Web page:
Computerized to Analog Converter .

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Digital to Analog Converter. Nov. 1, 2005 Fabian Goericke, Keunhan Park, Geoffrey Williams. Outline. What is a DAC? Types of DAC Circuits Resistor-string DAC Binary weighted DAC R-2R Ladder DAC Specifications of DAC Errors Applications. What is a DAC?.
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Advanced to Analog Converter Nov. 1, 2005 Fabian Goericke, Keunhan Park, Geoffrey Williams

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Outline What is a DAC? Sorts of DAC Circuits Resistor-string DAC Binary weighted DAC R-2R Ladder DAC Specifications of DAC Errors Applications

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What is a DAC? A computerized to simple converter (DAC) is a gadget that proselytes advanced numbers (double) into a simple voltage or current yield. 1001 0101 0011 0111 1001 1010 1011 DAC

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What is a DAC? Simple Output Signal Digital Input Signal

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Types of DAC Circuits 1. Resistor String 2. Twofold Weighted Resistor 3. R-2R Ladder

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Resistor String DAC Components of a String DAC Resistor String  supply discrete voltage levels Selection Switches  associate the right voltage level to operation amp as indicated by information bits Op-amp  increases the discrete voltage levels to craved range, keeps the present low

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Resistor String DAC Resistor String Example

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Resistor String DAC Selection Switches 1 0  6V 1  7V 1 0  4V 0  0V

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Resistor String DAC Advantages: basic quick for < 8 bits Disadvantages: high component mean higher resolutions, reason: number of resistors: number of switches: moderate for > 10 bits

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R 2R 4R 2 n R Rf - V out + Binary Weighted Resistor DAC Basic Idea: Use a summing operation amp circuit Use transistors to switch amongst high and ground Use resistors scaled by two to gap voltage on every branch by a force of two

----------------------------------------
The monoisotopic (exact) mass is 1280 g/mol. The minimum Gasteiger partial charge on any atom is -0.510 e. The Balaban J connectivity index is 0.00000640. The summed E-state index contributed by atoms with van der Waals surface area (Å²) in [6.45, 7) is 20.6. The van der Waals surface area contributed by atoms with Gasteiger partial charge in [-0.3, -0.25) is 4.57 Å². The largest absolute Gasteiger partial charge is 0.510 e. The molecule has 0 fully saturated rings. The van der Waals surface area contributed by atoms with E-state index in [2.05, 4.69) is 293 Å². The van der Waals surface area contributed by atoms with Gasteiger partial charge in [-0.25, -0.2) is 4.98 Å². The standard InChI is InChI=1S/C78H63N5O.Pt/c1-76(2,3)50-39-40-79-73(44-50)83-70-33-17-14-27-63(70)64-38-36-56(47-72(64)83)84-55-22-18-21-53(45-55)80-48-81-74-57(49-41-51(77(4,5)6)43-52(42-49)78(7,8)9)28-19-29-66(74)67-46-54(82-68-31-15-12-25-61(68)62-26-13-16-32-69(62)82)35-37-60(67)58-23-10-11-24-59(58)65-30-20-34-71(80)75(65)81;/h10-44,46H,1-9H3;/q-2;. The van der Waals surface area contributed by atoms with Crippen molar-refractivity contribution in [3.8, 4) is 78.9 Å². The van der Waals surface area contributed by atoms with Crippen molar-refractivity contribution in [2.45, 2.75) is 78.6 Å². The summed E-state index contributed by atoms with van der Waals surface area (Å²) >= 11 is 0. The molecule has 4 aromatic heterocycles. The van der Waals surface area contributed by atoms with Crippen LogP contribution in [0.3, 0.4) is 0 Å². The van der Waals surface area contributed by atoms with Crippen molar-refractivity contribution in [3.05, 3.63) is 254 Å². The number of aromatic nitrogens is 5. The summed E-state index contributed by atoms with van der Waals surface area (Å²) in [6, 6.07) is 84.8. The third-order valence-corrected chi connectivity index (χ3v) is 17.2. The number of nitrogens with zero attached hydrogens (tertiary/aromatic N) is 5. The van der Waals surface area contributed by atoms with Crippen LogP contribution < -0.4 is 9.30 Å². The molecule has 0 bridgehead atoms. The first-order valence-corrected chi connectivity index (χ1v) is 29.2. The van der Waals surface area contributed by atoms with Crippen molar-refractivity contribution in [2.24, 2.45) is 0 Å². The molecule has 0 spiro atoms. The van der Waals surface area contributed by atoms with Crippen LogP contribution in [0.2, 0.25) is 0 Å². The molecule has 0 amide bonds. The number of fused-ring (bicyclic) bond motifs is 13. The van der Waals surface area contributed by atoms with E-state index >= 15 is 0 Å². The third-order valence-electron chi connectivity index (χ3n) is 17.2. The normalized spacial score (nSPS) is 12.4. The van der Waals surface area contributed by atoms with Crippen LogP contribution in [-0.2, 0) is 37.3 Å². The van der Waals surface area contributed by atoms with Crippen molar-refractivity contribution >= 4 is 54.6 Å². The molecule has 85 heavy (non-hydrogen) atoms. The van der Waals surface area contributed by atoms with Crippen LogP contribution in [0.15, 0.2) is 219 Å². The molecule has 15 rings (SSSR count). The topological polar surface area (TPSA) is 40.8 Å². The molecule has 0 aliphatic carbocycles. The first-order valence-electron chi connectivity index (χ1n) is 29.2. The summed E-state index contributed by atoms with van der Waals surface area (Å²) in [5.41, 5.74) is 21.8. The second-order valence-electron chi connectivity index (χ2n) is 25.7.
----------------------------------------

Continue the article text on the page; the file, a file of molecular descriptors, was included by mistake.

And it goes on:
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Binary Weighted Resistor DAC non-upsetting contribution on ground  virtual ground at rearranging info KIRCHHOFF\'s present law and no info current into operation amp  I1 + I2 = 0 I1 = V1/R + V2/(2R) + V3/(4R) + …

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Binary Weighted Resistor DAC Most huge piece Least huge piece Rf = R/2 Vn = Vref, if bit is set Vn = 0, if bit is clear Terms have less impact

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Binary Weighted Resistor DAC Advantages Simple Fast Disadvantages Needs huge scope of resistor qualities (2000:1 for 12-bit) with high accuracy in low resistor values Needs little switch resistances

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R-2R Resistor Ladder DAC V ref Each piece controls a switch amongst ground and the reversing contribution of the operation amp. Least difficult kind of DAC Requires just two accuracy resistance valuce (R and 2R) The change is associated with ground if the comparing bit is zero. 0 4 bit converter

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R-2R DAC Example Convert 0001 to simple V 0 V 1 V 0 V 1 = V 2 V 1 V 0 V 3 V ref

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R-2R DAC Example Convert 0001 to simple R 2R V ref V 0

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R-2R DAC Summary Conversion comes about for every piece Conversion condition for N - bit DAC for

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R-2R DAC Summary Advantages Only two resistor values Does not require the sort of exactness as Binary weighted DACs Easy to fabricate Faster reaction time Disadvantages More befuddling investigation

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Specification of DAC Resolution Speed Settling time Linearity Reference voltage

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Specification - Resolution The measure of fluctuation in yield voltage for each change of the LSB in the advanced info. How nearly would we be able to inexact the sought yield signal(Higher Res. = better detail=smaller Voltage divisions) A typical DAC has a 8 - 16 bit Resolution N = Number of bits

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Specification - Speed Rate of transformation of a solitary computerized contribution to its simple equal Conversion Rate relies on upon clock speed of information flag settling time of converter When the info changes quickly, the DAC transformation speed must be high.

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Specification – Settling Time The time required for the information flag voltage to settle to the normal yield voltage (inside +/ - ½ of V LSB ). Preferably, a quick change in simple voltage would happen when another parallel word goes into DAC Fast converters decrease slew time, however more often than not bring about longer ring time. t slew t ring t delay